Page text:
Getting in a car accident can be scary and overwhelming, especially if you have never been in one before. If the accident you were involved in was not your fault, you may feel a mix of emotions. Being prepared and knowing how to deal with the aftermath of a motor vehicle accident can ensure your rights are protected and you get the care you need.
The following are some steps to take at different times during the accident and aftermath process:
The Accident Scene
Immediately after an accident, emotions run high, and it is easy to forget the proper steps to follow. Keeping a clear mind is the most important step, as showing frustration or anger can muddle communication with the others involved. It can also make taking legal action in the future more difficult. Here is a list of things you should do: 
- Move To the Side of the Road Safely: It is important to move your vehicle out of traffic’s way. Failing to do so may cause further collisions and put yourself and other drivers at risk. If you are on a busy street, try moving to a nearby side street or parking lot. Always turn on your hazard light and contact law enforcement/911 immediately.
- Exchange Information: Exchanging insurances with the other driver is the law, no matter who was at fault. You must also provide your personal information; Nevada Law States that a person has the right to request the name, address, and vehicle registration number after an accident. The law also allows someone to request to see a driver’s license. Additional Useful Information to Request: Drivers insurance information, including the company name and policy number, driver’s phone number, the names of all passengers and any witnesses contact information. Witness phone numbers can be helpful to your injury claim when your attorneys build their case.
- Gather Evidence: Gathering evidence immediately after the incident is important since evidence tends to disappear as time passes. Try taking pictures on your phone – important pictures to take include tire tracks (skid marks, grooves in the grass or dirt), property damage, and the other drivers license plate. It is also important to take pictures of both vehicles including up-close damage and broader images of the car. This can help show what damage was caused by the crash and what damage did not exist at the time of the crash.
- Notify Your Insurance Company: Even if the accident wasn’t your fault, it is best to notify your insurance company. Make sure to give them the other driver’s information you collected on the scene. It Is better for both parties to communicate through each other’s insurance company to prevent any unfairness; however, never communicate with the other driver’s insurance company as their interests are in their client, not yours. Report the incident to your insurance company which gives your insurer enough time to prepare in case the other side approaches them with demands for money. Failing to contact your insurance company can also be considered a breach of your contract and the insurer may penalize you with raised premiums, declining of policy renewal, or even worse, policy cancelation.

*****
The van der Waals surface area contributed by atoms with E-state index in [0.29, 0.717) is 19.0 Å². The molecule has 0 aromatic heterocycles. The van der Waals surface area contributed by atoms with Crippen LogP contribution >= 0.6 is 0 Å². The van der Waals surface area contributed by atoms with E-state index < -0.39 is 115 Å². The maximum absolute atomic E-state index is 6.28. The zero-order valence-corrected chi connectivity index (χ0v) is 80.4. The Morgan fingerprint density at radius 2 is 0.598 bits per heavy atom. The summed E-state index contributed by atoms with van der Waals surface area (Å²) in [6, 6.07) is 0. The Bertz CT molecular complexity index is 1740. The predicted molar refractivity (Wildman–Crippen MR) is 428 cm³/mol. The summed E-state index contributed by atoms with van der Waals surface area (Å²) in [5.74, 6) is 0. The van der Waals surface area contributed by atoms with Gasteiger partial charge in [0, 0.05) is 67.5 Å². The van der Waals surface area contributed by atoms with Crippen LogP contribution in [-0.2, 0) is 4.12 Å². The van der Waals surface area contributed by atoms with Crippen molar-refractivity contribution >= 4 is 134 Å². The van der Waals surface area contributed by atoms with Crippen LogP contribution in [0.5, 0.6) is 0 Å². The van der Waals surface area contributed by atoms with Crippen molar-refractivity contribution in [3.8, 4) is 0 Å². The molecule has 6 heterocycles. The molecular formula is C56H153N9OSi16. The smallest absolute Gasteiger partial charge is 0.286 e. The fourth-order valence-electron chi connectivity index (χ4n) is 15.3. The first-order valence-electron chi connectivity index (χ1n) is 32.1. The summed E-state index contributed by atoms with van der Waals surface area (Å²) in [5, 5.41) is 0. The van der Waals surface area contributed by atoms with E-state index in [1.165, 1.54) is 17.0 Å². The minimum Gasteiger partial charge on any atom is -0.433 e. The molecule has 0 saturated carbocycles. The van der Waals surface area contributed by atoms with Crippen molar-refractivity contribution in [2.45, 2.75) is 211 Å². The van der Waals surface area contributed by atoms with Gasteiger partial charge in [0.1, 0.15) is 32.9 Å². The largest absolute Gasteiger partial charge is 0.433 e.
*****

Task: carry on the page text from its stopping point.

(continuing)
DO NOT leave the accident scene unless you need immediate medical care. Nevada law requires that all drivers stay at the scene of the accident and leaving the scene may result in fines or jail time. If someone is severely injured or dies, you may face a felony even if the accident was not your fault. In addition, do not confront the other driver. Taking out your anger on them could put you in physical danger and can escalate the situation. Lastly, do not admit blame, as this can cause the other driver to hide any facts involving their own culpability. Avoid statements like “I am Sorry” or “I didn’t see you” as these can be misinterpreted. Remember, any statement or action can easily become a part of an injury case.
After an Accident
The steps you take after the accident are equally important. Even if you are not experiencing any symptoms of an injury, seek medical treatment immediately. This is the only way to ensure you aren’t injured as your body may be compensating for an injury with the additional adrenaline your body produces during traumatic times like these. In addition, seek medical treatment will document any injuries that may have resulted from the crash. If you were involved in an accident where there was an injury, death, or damage over $750, Nevada Law requires you to file a police report. This report must also be done within ten days of the accident. If police were called to the scene, you do not have to take this step. Otherwise, submit the report to the local DMV. 
Contact a Personal Injury Attorney
You may be able to get compensation if you have been injured in a motor vehicle accident. Contacting an experienced Nevada personal injury lawyer can help you understand this often overwhelming process; the attorney can help you organize evidence, recommend treatment options, communicate with the insurance parties, contact witnesses, and ultimately help you earn a settlement that ensures your recovery, both financially and physically.